Does studying dance mean you’re to be a dancer? Or drama an actor? I don’t think the thousands of people that enter higher education in those subjects every year think that every single one of them will ‘make it’. People enter into these courses and institutions following a passion and hoping that by pursuing what they love they will find what’s right for them whether it be within that field or not. If, when taking those first steps on my GCSE Dance course, I had been told at the age of 14 that I was going to sit at a desk in an office in London courtesy of my love of dance I wouldn’t have believed you. But the fact is I’ve found a profession I love through a route that people think conventionally means should end with a small portion of people on the stage in a spotlight, with the rest that fail to ‘make it’ apparently held back for life regretting their decisions. This couldn’t be further from the truth and I don’t know anybody who has studied an arts subject and would say they wholeheartedly regret their decision to do so.

Us art folk, arts graduates, art students and artists are in every museum, every theatre, every call centre, every retail environment and every office and we reached those places in our life by following what we love to do with unashamed passion and enthusiasm. Whether that’s where you feel we should have ended up is up to you, failure isn’t studying dance and not being a principal dancer at the Royal Ballet.

Studying the arts is loving what you do, making friends in a sweaty dance studio rather than a lonely lecture theatre, soaking up culture and creatively viewing the world around us and following what ever path feels best. Don’t shut the door to the world of arts to young people before its even open to them, young people deserve the opportunity to study what they like and let their passion carry them through life alongside the already high pressured requirements that face them in their GCSE and A Level years. A couple of hours in a dance studio a week could bring them irrevocable joy and a career they never expected.

See below some photos of me while I was a dance student looking miserable and regretting all of my choices and thinking about how awful my career prospects will probably be now:

Please sign the petition!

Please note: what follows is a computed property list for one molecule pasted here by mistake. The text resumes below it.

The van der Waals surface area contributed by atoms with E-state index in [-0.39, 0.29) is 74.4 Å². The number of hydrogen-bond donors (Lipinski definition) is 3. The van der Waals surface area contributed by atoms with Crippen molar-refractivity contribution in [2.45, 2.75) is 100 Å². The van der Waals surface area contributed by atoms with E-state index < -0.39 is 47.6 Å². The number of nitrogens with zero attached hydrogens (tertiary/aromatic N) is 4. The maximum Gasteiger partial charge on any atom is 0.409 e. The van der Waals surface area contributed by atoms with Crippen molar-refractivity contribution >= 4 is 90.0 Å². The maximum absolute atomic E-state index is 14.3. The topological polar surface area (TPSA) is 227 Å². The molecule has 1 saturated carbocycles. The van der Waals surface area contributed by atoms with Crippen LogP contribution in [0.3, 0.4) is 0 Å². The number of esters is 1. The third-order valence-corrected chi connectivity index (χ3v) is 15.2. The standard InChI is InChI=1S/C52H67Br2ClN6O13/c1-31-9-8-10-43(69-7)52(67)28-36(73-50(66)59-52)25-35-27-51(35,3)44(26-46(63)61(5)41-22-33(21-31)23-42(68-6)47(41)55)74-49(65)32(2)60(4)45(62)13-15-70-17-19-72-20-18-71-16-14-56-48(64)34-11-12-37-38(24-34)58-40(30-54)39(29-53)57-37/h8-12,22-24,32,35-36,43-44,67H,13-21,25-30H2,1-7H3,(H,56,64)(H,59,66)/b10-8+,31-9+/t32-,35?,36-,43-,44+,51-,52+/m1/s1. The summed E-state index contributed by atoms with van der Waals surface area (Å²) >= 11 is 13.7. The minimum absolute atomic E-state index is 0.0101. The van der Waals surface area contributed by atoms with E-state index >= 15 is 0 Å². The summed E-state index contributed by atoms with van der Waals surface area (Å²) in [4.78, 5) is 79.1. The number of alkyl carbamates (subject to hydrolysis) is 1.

20 thoughts on “Help, I studied Dance…

  1. I also studied dance at Chichester and after reading this blog, have just signed the petition. Your voice has just made the signature total go from 44,294 to 44,295. Lets hope this keeps on going!


  2. Excellent post! I’m a dance graduate, that has gone on to manage businesses, set up my own business and from my hard work bought a portfolio of properties I rent out. I’m doing better than a lot of people I know that chose to study the favoured courses! I have the best group of friends, memories & experiences to cherish! If I hadn’t had a creative training opportunity, then I wouldn’t have stayed in education and wouldn’t be where I am today!

    Liked by 1 person

    1. You’re a prime example of the qualities dance can give people and what you can acheive! And I agree, even though its a bit cringe ‘the friends you make at the barre are friends for life’ 🙂


  3. Fantastic description of how arts subjects are just as valuable, fulfilling and of use to society as other subjects. As an Art History graduate I have often been perceived as having been a student of a Mickey Mouse degree but actually people have often been envious that I followed my heart and completely love my work in museums and galleries, never get bored, learn new things every day, meeting extraordinary and fascinating people and would have been crushed if I had been forced into an office job or anything to do with maths or the sciences. This is just another example of how the current Department for Education have absolutely no idea how to educate well-rounded individuals and meet the needs and potential of everyone – what kind of world do they think it would be if everyone followed the narrow curriculum they are advocating….arrggggg… So frustrating!

    Liked by 1 person

    1. I agree! I’m so sick of people thinking a Dance degree is doing the macarena! The world needs people who are colourful and passionate and the arts creates these types of people!


  4. I was a teacher (PE / English) for 40 years, never an employer, but I would still say, ‘Get those experiences onto your CV!’